Community foundations are grantmaking public charities that are dedicated to improving the lives of people in a defined local geographic area. They bring together the financial resources of individuals, families, and businesses to support effective nonprofits in their communities. Community foundations vary widely in asset size, ranging from less than $100,000 to more than $1.7 billion.
Community foundations play a key role in identifying and solving community problems. In 2011, they gave an estimated $4.3 billion to a variety of nonprofit activities in fields that included the arts and education, health and human services, the environment, and disaster relief. The Community Foundations National Standards Board confirms operational excellence in six key areas—mission, structure, and governance; resource development; stewardship and accountability; grantmaking and community leadership; donor relations; and communications. Foundations that comply with these standards can display the official National Standards Seal. Right now nearly 500 community foundations have earned the seal.
More than 750 community foundations operate in urban and rural areas in every state in the United States; currently, more than 570 belong to the Council on Foundations. The community foundation model also has taken hold around the world. According to the 2010 Community Foundation Global Status Report, there are 1,680 community foundations in 51 countries. Forty-six percent exist outside of the United States. You can use our Community Foundation Locator to view a list of community foundations in the United States.
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Since 1980, the Council's Grantmaker Salary and Benefits Survey has provided the sector with the most comprehensive data on staff composition and compensation in the U.S. Grantmakers rely on this annual report to plan budgets, benchmark personnel policies and practices, determine salary levels for new and existing staff, and more.
Your participation in the GSB survey is needed—the greater the participation, the greater the insights for the sector.
For community foundation CEOs, managers, or board members/trustees with fiscal responsibilities and those new to finance and fiscal administration, this course provided an understanding of the complicated aspects unique to community foundation finances. The interactive two-day course curriculum was designed so that participants:
A well-trained staff and an informed board are critical to the success of community foundations in our fast-changing world. This two-day course helps new and experienced community foundation staff build the essential skills they need to balance governance and management.
Created and led by experienced leaders, this course includes:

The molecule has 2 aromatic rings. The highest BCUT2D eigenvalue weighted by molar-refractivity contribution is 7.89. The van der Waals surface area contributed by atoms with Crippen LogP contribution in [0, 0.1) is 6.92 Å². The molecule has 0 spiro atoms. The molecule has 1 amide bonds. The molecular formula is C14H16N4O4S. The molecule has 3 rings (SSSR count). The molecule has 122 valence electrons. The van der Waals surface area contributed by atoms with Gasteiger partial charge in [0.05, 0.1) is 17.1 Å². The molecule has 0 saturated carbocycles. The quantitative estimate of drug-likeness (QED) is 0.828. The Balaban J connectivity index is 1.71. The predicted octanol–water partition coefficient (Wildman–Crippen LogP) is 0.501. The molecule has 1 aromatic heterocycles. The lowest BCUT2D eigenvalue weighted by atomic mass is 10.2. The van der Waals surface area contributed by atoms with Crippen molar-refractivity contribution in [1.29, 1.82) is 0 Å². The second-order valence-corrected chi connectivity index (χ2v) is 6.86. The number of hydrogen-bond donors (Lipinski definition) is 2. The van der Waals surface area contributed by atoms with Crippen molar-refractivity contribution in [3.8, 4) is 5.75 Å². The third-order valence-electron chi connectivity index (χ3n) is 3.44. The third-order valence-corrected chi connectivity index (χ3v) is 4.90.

American democracy faces challenges that raise difficult questions for philanthropy. Has the foundation world done everything it can to shore up democratic values and aspirations, or has it pursued its own ideas of the public good and turned a blind eye to these challenges?
When I meet with leaders of community foundations, bringing back the Council’s former Community Foundation’s Fall Conference tops the list of requests. I share in your desire for the Council to provide a better space for community foundation leaders to network and engage around issues that impact our work. And I’m pleased to report that this desire is fully endorsed by the Council, including our new President & CEO, Kathleen Enright.
Please note, we will take a break from publishing Washington Snapshot while Congress is on recess from April 15-26, as well as during the week of the Leading Together 2019 Conference. Our next edition is scheduled for May 9. However, if any important executive or regulatory developments occur, we will send an update.
In This Week's Edition of Snapshot...
Interested in the Grantmaker Salary and Benefits Report? Join Council staff for a demonstration of the survey process and learn how you can participate in this important resource for the field.
Grantmaking tends to be a pretty virtuous endeavor. However, given the complexity of the process and endless details and data, it’s easy to fall prey to one of the many “deadly sins of grantmaking”. In this interactive session, we’ll highlight some common “sins” and how to avoid them. We’ll share best practices gained from 20 years of experience working with the world’s most generous and sophisticated grantmakers.
What do you do when you have a difficult and complex problem? If you’re like me, you start by trying to understand it. You think the problem through from all angles, looking at the data, talking to people in your community. You study the problem, inside out.